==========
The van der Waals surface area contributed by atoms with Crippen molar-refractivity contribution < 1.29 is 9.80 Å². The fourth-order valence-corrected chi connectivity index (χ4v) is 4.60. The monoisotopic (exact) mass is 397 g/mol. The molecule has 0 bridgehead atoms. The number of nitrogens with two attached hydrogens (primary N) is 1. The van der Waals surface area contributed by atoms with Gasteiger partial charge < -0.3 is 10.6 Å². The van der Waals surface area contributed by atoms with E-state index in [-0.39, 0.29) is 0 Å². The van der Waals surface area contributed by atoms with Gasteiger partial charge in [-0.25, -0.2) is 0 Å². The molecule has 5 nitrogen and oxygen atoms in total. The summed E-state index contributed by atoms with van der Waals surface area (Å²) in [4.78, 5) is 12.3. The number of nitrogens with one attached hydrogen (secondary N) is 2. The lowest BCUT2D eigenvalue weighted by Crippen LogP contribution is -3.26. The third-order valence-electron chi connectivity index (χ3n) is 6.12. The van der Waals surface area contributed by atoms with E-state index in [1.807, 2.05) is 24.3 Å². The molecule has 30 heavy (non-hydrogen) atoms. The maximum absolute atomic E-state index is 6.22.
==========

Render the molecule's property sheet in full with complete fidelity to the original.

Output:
The van der Waals surface area contributed by atoms with Crippen molar-refractivity contribution < 1.29 is 9.80 Å². The fourth-order valence-corrected chi connectivity index (χ4v) is 4.60. The monoisotopic (exact) mass is 397 g/mol. The molecule has 0 bridgehead atoms. The number of nitrogens with two attached hydrogens (primary N) is 1. The van der Waals surface area contributed by atoms with Gasteiger partial charge < -0.3 is 10.6 Å². The van der Waals surface area contributed by atoms with E-state index in [-0.39, 0.29) is 0 Å². The van der Waals surface area contributed by atoms with Gasteiger partial charge in [-0.25, -0.2) is 0 Å². The molecule has 5 nitrogen and oxygen atoms in total. The summed E-state index contributed by atoms with van der Waals surface area (Å²) in [4.78, 5) is 12.3. The number of nitrogens with one attached hydrogen (secondary N) is 2. The lowest BCUT2D eigenvalue weighted by Crippen LogP contribution is -3.26. The third-order valence-electron chi connectivity index (χ3n) is 6.12. The van der Waals surface area contributed by atoms with E-state index in [1.807, 2.05) is 24.3 Å². The molecule has 30 heavy (non-hydrogen) atoms. The maximum absolute atomic E-state index is 6.22.